At a time when there is concern about the possibility of terrorists infecting and poisoning our food supply and an effort to be sure of food safety, it behooves us to broaden the dialogue on food safety to include the ways in which transnational corporations and our own regulatory agencies need to take more responsibility for food safety.
The Dominican Sisters of Hope in Ossining NY, along with ten congregations of Dominican Sisters across the country including Dominican Sisters in Amityville NY, Blauvelt NY, Elkins Park PA, Caldwell NJ, Grand Rapids MI, Houston TX, Racine WI, St Catherine KY Springfield IL and Tacoma WA call for a moratorium on the planting of genetically engineered crops pending environmental and human safety studies. “Until such time as this technology is proven safe” they say, “all food containing genetically engineered ingredients should be labeled.” They join thousands of others in support of the Genetically Engineered Food Right to Know Act, which will be introduced into Congress by Congressman Dennis Kuchinich calling for the labeling of genetically modified food.
Large transnational corporations are now involved in the genetic engineering of food. This means that companies such as Monsanto and Novartis are now involved in the practice of altering or disrupting the genetic blueprints of living organisms (plants and animals) patenting them and then selling the resulting food, seeds or other products for profit. The technology used to do this, still in its early stages of development, inserts genes of non-related species into other plants and animals, permanently altering genetic codes. These gene-altered organisms pass the changes onto their offspring through heredity. Gene engineers are now inserting, recombining, rearranging, editing and programming genetic material. Animal genes are inserted into the chromosomes of plants, fish and animals, creating heretofore unimaginable life forms. For the first time in history transnational corporations are becoming the architects and owners of life.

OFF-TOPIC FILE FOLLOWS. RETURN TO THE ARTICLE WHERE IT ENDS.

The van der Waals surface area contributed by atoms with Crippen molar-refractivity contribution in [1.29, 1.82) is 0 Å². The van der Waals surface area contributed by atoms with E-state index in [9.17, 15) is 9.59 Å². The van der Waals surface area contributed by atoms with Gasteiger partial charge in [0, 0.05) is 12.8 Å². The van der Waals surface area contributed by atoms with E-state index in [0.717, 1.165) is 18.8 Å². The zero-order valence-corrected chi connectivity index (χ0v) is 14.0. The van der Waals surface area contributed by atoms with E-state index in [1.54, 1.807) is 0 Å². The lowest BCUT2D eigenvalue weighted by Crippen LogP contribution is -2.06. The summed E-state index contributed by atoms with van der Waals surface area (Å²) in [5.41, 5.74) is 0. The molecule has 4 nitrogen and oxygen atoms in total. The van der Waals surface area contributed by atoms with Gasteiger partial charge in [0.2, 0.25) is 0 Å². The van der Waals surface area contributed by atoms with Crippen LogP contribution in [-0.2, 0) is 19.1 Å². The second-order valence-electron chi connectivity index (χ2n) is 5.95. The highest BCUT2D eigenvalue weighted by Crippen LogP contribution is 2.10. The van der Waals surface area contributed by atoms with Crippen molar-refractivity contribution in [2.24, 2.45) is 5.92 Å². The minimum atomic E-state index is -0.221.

Some would say that there is no evidence that genetically engineered food is harmful to humans and the environment. Others claim quite the contrary stating that they clearly have the potential to be toxic and a threat to human health. Increased food allergies, damage to food quality and nutrition, genetic pollution and damage to beneficial insects and soil fertility are but a few of the damaging results of genetically engineered foods claimed by many.
Sound science adheres to “The Precautionary Principle” which states that if there are reasonable scientific grounds for believing that a new process or product may not be safe, it should not be introduced until there is convincing evidence that the risks are small and outweighed by the benefits. This is the rationale behind a moratorium on genetically engineered crops pending environmental and human safety studies. We must be sure that genetically engineered products have benefits for the consumer and are safe if they are to be introduced into our food.
1. Personally respond by withdrawing our energy from corporations that use genetically engineered ingredients in their food by buying only organic products, which by organic standards cannot include genetically engineered ingredients. This would mean supporting organic farmers and health food stores that ca
2. Join with hundreds of other people through organized efforts by using the actions suggested on the website www.organicconsumers.org. Go to their webiste click the icons on the right under Action:
Millions Against Monsanto – send a fax – keep updated on info about Monsanto
Biodemocracy – see how people in California organized to create “genetically engineered” free zones
“Genetically Engineered” Free Markets – see a sample letter that you could use for supermarkets in your own area telling managers that you have in the past frequented their store, but are now bringing your business somewhere else because they stock genetically engineered products. This would be effective only if we organized hundreds more to do the same.
3. Call and/or write to legislators asking them to co-sponsor Dennis Kuchinich’s Genetically Engineered Food Right To Know Act of 2005. Once that legislation is in Congress, organize a writing/call-in campaign to legislators asking for the passing of that legislation.
4. Find ways, through our diverse ministries, to get the information about genetically engineered food out connecting it to safety, democracy the future health of the planet and our personal responsibility. This could be related to our preaching of the truth.
5. Become informed about seed saving and find ways to begin to save seeds that are not genetically engineered.
6. When we are planting seeds in our own gardens, make sure we plant only seeds that are not genetically engineered. Seed companies that sell non-genetically engineered seeds are: Seeds of Change Johnny’s, High Mowing.
For more information contact Nancy Erts, OP at 914-941-4455.
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